A newer version of IMDG is available.

View latest

Want to try Hazelcast Platform?

We’ve combined the in-memory storage of IMDG with the stream processing power of Jet to bring you the all new Hazelcast Platform.

Consistency and Replication Model

A Brief Overview of Consistency and Replication in Distributed Systems

Partitioning and replication are the two common techniques used together in distributed databases to achieve scalable, available and transparent data distribution. The data space is divided into partitions, each of which contains a distinct portion of the overall data set. For these partitions, multiple copies called replicas are created. Partition replicas are distributed among the cluster members. Each member is assigned to at most a single replica for a partition. In this setting, different replication techniques can be used to access the data and keep the replicas in sync on updates. The technique being used directly affects the guarantees and properties a distributed data store provides, due to the CAP (Consistency, Availability and Partition Tolerance) principle.

One aspect of replication techniques is about where a replicated data set is accessed and updated. For instance, primary-copy systems first elect a replica, which can be called as primary, master, etc., and use that replica to access the data. Changes in the data on the primary replica are propagated to other replicas. This approach has different namings, such as primary-copy, single-master, passive replication. The primary-copy technique is a powerful model as it prevents conflicts, deadlocks among the replicas. However, primary replicas can become bottlenecks. On the other hand, we can have a different technique by eliminating the primary-copy and treating each replica as equal. These systems can achieve a higher level of availability as a data entry can be accessed and updated using any replica. However, it can become more difficult to keep the replicas in sync with each other.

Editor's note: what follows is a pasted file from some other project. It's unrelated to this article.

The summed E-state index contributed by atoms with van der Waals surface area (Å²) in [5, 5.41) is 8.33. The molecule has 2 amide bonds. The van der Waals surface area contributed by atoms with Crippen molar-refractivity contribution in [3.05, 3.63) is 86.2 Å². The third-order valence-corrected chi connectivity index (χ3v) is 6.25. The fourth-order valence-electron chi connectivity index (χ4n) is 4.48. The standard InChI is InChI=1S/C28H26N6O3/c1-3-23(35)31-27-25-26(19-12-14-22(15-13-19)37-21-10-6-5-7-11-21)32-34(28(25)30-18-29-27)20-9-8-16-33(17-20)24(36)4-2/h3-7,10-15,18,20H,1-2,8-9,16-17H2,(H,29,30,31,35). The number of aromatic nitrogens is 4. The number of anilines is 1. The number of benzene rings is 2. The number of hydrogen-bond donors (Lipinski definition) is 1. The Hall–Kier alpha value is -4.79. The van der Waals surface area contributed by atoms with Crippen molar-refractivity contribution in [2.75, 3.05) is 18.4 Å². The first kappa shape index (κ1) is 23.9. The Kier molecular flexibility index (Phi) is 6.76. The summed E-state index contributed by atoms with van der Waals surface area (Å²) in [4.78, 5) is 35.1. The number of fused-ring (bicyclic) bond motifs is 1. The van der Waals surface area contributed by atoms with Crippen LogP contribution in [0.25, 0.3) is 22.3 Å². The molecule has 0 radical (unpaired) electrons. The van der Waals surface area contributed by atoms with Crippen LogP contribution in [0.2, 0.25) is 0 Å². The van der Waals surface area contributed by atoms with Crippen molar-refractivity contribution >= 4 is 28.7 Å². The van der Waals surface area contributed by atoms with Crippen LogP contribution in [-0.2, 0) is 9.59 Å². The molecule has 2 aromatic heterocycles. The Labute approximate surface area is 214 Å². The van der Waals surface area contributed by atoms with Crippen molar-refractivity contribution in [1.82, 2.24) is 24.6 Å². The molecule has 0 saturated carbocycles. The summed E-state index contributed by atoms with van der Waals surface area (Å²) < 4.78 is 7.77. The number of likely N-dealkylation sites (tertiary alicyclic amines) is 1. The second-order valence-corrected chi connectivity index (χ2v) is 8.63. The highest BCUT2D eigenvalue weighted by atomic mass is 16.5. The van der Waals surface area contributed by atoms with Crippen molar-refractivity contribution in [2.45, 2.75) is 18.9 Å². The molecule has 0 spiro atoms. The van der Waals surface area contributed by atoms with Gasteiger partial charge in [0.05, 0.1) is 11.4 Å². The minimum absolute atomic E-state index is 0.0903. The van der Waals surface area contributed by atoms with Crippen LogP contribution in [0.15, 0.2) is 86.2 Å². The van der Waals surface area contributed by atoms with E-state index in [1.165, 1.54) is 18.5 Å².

Replication techniques also differ in how updates are propagated among replicas. One option is to update each replica as part of a single atomic transaction, called as eager replication or synchronous replication. Consensus algorithms apply this approach to achieve strong consistency on a replicated data set. The main drawback is the amount of coordination and communication required while running the replication algorithm. CP systems implement consensus algorithms under the hood. Another option is the lazy replication technique, which is also called as asynchronous replication. Lazy replication algorithms execute updates on replicas with separate transactions. They generally work with best-effort. By this way, the amount of coordination among the replicas are degraded and data can be accessed in a more performant manner. Yet, it can happen that a particular update is executed on some replicas but not on others, which causes replicas to diverge. Such problems can be resolved with different approaches, such as read-repair, write-repair, anti-entropy. Lazy replication techniques are popular among AP systems.